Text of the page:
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Title: Slow litter decomposition in a Cecropia-dominated secondary forest of Central Amazonia
Authors: Mesquita, Rita de Cássia Guimarães
W Workman, Sarah
Neely, Constance L.
Keywords: Biodegradation
Amazônia Central
Canopy Cover
Carbon Cycle
Litter Decomposition
Secondary Forest
Issue Date: 1997
metadata.dc.publisher.journal: Soil Biology and Biochemistry
metadata.dc.relation.ispartof: Volume 30, Número 2, Pags. 167-175
Abstract: Different proportions of tree canopy cover in a second-growth forest were removed to determine the effect of canopy opening on the carbon cycle of a 10-y-old tropical rain forest dominated by Cecropia species. Understorey vegetation was left intact. Mean maximum monthly temperature increased in the 50 and 100% cut areas relative to 0% canopy removal plots. Plots with a 100% canopy removal had slightly higher soil moisture than 50 and 0% removal plots. Annual fine litter input was 6.9 ± 0.3 t ha-1 in the 0% cut plots with two separate peaks during the year. There was less litter input and a tendency toward slower decomposition of leaf litter in more open plots than in the plots with greater canopy cover. Percent lignin, carbon and nitrogen did not differ between the kinds of plant material used in the decomposition experiment. Quantity of tannins, however, related directly to decomposition rates. The annual decay rate (k) determined at 560 d from three kinds of litter in bags ranged from -0.39 to -0.61. There was no significant difference in decay rates associated with percent canopy removal. Decay rate estimates, using annual input of litter divided by standing mass of fine litter (the average of dry and wet season estimates, 10.3 t ha-1), resulted in a k value of-0.7 in the 0% plots, and was higher than any estimate obtained using litterbags. Decomposition rates determined in these second-growth plots are lower than any reported for primary forests in Amazonia.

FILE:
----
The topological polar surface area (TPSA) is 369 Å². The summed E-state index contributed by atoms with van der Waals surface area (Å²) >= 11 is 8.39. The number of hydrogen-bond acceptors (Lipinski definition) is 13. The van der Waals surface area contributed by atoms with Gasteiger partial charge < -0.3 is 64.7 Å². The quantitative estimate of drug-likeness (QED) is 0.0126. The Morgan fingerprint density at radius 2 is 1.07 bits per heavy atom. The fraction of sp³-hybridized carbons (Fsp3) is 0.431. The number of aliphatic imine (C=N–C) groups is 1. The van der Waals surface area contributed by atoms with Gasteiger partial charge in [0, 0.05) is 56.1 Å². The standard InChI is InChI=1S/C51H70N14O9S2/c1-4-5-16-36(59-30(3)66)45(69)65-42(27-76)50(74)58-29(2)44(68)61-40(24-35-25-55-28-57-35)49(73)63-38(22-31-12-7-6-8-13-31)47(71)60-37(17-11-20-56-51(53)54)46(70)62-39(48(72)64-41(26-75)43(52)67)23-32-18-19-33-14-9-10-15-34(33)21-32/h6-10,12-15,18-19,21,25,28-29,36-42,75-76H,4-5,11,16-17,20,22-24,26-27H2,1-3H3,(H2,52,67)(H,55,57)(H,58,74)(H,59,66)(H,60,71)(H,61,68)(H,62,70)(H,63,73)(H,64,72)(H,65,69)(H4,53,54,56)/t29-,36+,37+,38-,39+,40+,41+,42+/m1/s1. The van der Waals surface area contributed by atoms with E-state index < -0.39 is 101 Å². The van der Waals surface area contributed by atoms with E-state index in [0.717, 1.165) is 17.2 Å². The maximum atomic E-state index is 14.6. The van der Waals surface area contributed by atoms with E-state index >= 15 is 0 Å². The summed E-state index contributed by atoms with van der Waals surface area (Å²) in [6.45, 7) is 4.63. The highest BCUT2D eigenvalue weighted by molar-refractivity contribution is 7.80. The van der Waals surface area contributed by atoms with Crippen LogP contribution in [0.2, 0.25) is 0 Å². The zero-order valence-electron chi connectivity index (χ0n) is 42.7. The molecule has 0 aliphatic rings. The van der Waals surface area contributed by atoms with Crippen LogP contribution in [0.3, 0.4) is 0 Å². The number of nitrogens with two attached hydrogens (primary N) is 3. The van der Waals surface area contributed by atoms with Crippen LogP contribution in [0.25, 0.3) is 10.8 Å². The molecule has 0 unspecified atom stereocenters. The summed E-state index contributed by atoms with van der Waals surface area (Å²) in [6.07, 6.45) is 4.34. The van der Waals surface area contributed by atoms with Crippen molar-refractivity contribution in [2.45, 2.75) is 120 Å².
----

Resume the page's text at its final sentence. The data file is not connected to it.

metadata.dc.identifier.doi: 10.1016/S0038-0717(97)00105-3
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